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April 26, 2004
Paul Gipe

Farming the Wind for Electricity


 


The following article by Paul Gipe appeared in the April 26, 2004 edition of the Toronto Star. The Toronto Star is the largest circulation newspaper in Canada and is the newspaper of record in Canada's most populous province.


Ontario farmers could harness the wind to produce one-third of the province's power , writes Paul Gipe

Ontario farmers could spin profits from the wind, while at the same time meeting the province's need for clean new generating capacity and pumping billions into the rural economy.

They're more than willing to do so, as evidenced by the packed workshops on wind energy I've attended in the past few weeks. And they're certainly able to do their part.

But they can do so only when given the chance.

What the province's farmers need, in order to make widespread use of wind energy, are advanced renewable tariffs (ARTs). These are the same tariffs that have powered the explosive growth of wind and solar energy in Europe for more than a decade.

Advanced renewable tariffs guarantee farmers the right to connect their wind turbines to the grid without the need for a legion of attorneys at their side, and also guarantee a fixed price per kilowatt-hour for their wind-generated electricity over a fixed period of time.

Such tariffs work because they're simple and transparent. They work because they're bankable. Farmers understand this.

While the government's plan for an initial 300-megawatt quota of new renewable generation is a step in the right direction, it's a timid step, and woefully short of what's needed.

Ontario is ripe for a program similar to those in Germany and Spain, countries that employ advanced renewable tariffs.

Spain installed 2,000 MW of wind generation within five years and another 2,000 MW in less than two years. Germany installed more than 3,000 MW in one year alone.

They were able to do so because they unleashed the power of farmers and co-operatives to determine where and how much new wind generating capacity would be built. These countries specifically avoided bidding systems.

Spain and Germany are examples of what can be accomplished in a short period of time.

Ontario farmers and farmer-owned co-operatives could install 8,000 MW of wind turbines by 2012, providing 10 per cent of Ontario's electrical supply ­ if given the opportunity. Ambitious? Yes, but not unreasonable.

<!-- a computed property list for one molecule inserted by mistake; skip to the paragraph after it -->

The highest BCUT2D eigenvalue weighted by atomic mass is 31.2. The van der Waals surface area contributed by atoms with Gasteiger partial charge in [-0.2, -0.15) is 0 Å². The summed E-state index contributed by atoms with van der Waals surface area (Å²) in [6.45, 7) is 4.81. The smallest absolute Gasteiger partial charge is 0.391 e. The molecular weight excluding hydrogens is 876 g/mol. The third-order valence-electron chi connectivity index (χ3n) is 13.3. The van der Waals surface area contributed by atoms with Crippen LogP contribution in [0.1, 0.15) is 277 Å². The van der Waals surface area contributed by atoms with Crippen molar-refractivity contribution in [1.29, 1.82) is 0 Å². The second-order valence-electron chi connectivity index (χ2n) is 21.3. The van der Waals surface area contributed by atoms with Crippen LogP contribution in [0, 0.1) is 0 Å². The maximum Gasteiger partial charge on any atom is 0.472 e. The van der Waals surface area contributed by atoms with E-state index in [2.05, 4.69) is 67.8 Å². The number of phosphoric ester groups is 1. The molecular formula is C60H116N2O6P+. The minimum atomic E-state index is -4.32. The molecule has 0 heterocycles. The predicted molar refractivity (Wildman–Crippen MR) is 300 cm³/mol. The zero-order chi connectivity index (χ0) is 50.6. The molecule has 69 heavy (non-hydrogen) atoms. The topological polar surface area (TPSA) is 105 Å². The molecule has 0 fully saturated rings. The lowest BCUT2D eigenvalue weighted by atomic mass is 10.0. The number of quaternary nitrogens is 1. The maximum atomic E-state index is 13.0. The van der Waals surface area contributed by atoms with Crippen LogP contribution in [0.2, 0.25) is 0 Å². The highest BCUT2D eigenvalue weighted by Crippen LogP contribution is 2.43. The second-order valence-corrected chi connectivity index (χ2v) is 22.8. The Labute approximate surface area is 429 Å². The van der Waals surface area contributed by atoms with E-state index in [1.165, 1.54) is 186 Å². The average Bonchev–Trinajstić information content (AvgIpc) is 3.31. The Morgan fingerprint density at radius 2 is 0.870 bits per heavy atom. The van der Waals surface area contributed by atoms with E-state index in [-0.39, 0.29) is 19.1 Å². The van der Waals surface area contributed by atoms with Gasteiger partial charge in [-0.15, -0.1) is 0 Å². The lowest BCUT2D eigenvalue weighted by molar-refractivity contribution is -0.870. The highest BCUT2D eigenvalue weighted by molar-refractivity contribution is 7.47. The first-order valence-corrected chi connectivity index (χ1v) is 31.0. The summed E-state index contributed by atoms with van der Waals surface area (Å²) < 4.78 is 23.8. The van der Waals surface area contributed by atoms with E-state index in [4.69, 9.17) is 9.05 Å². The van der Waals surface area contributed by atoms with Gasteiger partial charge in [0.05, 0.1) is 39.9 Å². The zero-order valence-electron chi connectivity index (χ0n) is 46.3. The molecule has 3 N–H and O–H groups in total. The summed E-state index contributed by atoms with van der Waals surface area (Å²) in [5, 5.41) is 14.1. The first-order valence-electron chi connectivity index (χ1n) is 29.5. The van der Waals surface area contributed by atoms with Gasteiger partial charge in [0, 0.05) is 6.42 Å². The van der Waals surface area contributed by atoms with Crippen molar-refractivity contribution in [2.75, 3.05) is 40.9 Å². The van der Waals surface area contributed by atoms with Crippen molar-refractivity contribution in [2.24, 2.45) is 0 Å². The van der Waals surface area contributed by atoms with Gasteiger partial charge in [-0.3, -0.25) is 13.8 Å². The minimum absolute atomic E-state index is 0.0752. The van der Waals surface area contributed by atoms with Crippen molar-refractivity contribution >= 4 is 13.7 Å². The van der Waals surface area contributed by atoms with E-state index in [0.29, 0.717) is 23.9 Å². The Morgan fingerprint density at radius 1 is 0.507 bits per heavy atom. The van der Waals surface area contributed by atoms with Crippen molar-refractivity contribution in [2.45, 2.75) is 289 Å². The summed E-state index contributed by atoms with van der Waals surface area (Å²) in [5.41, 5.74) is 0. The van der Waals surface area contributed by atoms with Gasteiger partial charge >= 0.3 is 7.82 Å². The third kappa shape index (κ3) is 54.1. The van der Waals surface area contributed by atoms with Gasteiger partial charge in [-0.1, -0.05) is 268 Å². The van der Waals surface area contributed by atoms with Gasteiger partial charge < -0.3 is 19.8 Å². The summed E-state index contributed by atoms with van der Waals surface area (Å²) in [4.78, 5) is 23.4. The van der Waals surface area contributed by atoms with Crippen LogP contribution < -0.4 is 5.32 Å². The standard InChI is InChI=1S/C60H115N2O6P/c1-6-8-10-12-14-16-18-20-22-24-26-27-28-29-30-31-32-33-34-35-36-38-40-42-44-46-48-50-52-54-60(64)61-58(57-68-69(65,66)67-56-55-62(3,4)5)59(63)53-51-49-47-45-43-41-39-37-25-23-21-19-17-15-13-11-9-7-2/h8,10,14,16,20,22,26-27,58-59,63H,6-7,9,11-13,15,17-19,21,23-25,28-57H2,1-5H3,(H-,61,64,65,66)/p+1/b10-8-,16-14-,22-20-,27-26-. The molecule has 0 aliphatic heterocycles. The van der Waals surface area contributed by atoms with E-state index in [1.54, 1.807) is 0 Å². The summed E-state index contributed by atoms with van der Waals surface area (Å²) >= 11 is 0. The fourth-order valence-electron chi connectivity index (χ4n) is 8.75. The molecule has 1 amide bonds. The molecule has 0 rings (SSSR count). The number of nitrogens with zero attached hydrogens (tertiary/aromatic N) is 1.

Wind turbines currently provide 3.5 per cent of the electricity used in Germany, the world's third largest industrial economy. The country's targets are 12.5 per cent in 2010 and 20 per cent in 2020. Germans fully expect to meet these targets, enabling them to phase out their aging nuclear reactors.

France, like Ontario long a bastion of nuclear power, followed Germany's lead and implemented advanced renewable tariffs. French bureaucrats can't process fast enough the 14,000 MW of planning applications filed. And these are applications for projects limited by statute to 12 MW, or only six to 12 of today's turbines. Such clusters of turbines are the ideal size for Ontario municipalities and co-operatives.

Greece, Austria, and Japan have now followed suit with similar renewable tariffs. Why not Ontario?

Unlike Ontario's proposed bidding system, ARTs would permit farmers and other rural landowners to participate directly in Ontario's new electricity market, from which they are currently excluded. Such tariffs have enabled hundreds of thousands of German and Danish farmers to develop, own, and operate their own wind turbines. Nearly 5 per cent of the Danish population own a share in a neighbouring wind turbine.

Nearly 250,000 Germans own a similar stake in German wind turbines. It's this community ownership that is one reason why wind energy has been so successful in these countries and so resistant to naysayers.

There are no technical reasons why Ontario farmers can't contribute to solving the province's power shortage by installing their own commercial-size wind turbines, only political ones.

There are 55,000 farms in Ontario. If just half each installed one 1-megawatt wind turbine ­ similar in size to the one at Exhibition Place ­ they could eventually operate 27,000 MW of new generating capacity.

A fleet of wind turbines on this scale, distributed across the province, could produce one-third of Ontario's electricity and even provide a goodly portion of firm capacity for those unfortunate times when the reactors are down.

Under renewable tariffs, each farmer could earn up to $150,000 per year in net revenue, once the capital costs have been recovered.

Collectively, the province's wind turbines would pump $4 billion through the rural Ontario economy. These are dollars that would stay in the province, benefiting all of Ontario, not dollars exported outside the province to pay for imported coal or natural gas.

Ontario farmers could earn billions in new revenue, helping them to stay on the land and do what they do best, their revenues spurring a rural economic revival.

Advanced renewable tariffs are the kind of creative program provincial Energy Minister Dwight Duncan has demanded. Let's give farmers the tools they need to build a bright future for themselves ­ and for Ontario.

 


At the time of writing, Paul Gipe was the acting executive director of the Ontario Sustainable Energy Association.


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